## Quantity in mathematics::Quantity

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Quantity::number    Which::numbers    Between::relation    Theory::property    Length::quantity    Count::michell

Quantity in mathematics {{ safesubst:#invoke:Unsubst||\$N=Confusing |date=__DATE__ |\$B= {{#invoke:Message box|ambox}} }} Magnitude and multitude, the two principal types of quantities, are further divided as mathematical and physical. In formal terms, quantities—their ratios, proportions, order and formal relationships of equality and inequality—are studied by mathematics. The essential part of mathematical quantities consists of having a collection of variables, each assuming a set of values. These can be a set of a single quantity, referred to as a scalar when represented by real numbers, or have multiple quantities as do vectors and tensors, two kinds of geometric objects.

The mathematical usage of a quantity can then be varied and so is situationally dependent. Quantities can be used as being infinitesimal, arguments of a function, variables in an expression (independent or dependent), or probabilistic as in random and stochastic quantities. In mathematics, magnitudes and multitudes are also not only two distinct kinds of quantity but furthermore relatable to each other.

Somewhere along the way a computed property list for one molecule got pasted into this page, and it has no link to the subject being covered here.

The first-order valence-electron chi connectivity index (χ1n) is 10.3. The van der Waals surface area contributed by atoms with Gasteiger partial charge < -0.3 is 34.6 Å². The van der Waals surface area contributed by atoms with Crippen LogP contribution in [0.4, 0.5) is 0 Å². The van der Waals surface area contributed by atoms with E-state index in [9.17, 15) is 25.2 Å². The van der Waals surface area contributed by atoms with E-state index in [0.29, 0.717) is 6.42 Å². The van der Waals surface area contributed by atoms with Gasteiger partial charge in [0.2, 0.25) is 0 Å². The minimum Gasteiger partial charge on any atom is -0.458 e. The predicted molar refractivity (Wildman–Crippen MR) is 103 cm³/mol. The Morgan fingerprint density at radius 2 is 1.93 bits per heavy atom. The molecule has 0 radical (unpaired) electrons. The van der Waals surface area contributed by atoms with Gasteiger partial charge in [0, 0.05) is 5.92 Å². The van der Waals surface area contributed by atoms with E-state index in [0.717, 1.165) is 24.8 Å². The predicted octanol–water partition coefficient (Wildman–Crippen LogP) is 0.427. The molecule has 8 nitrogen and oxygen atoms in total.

Number theory covers the topics of the discrete quantities as numbers: number systems with their kinds and relations. Geometry studies the issues of spatial magnitudes: straight lines, curved lines, surfaces and solids, all with their respective measurements and relationships.

Quantity sections
Intro  Background  Quantitative structure  Quantity in mathematics  Quantity in physical science  Quantity in logic and semantics  Quantity in natural language  Further examples  References   External links

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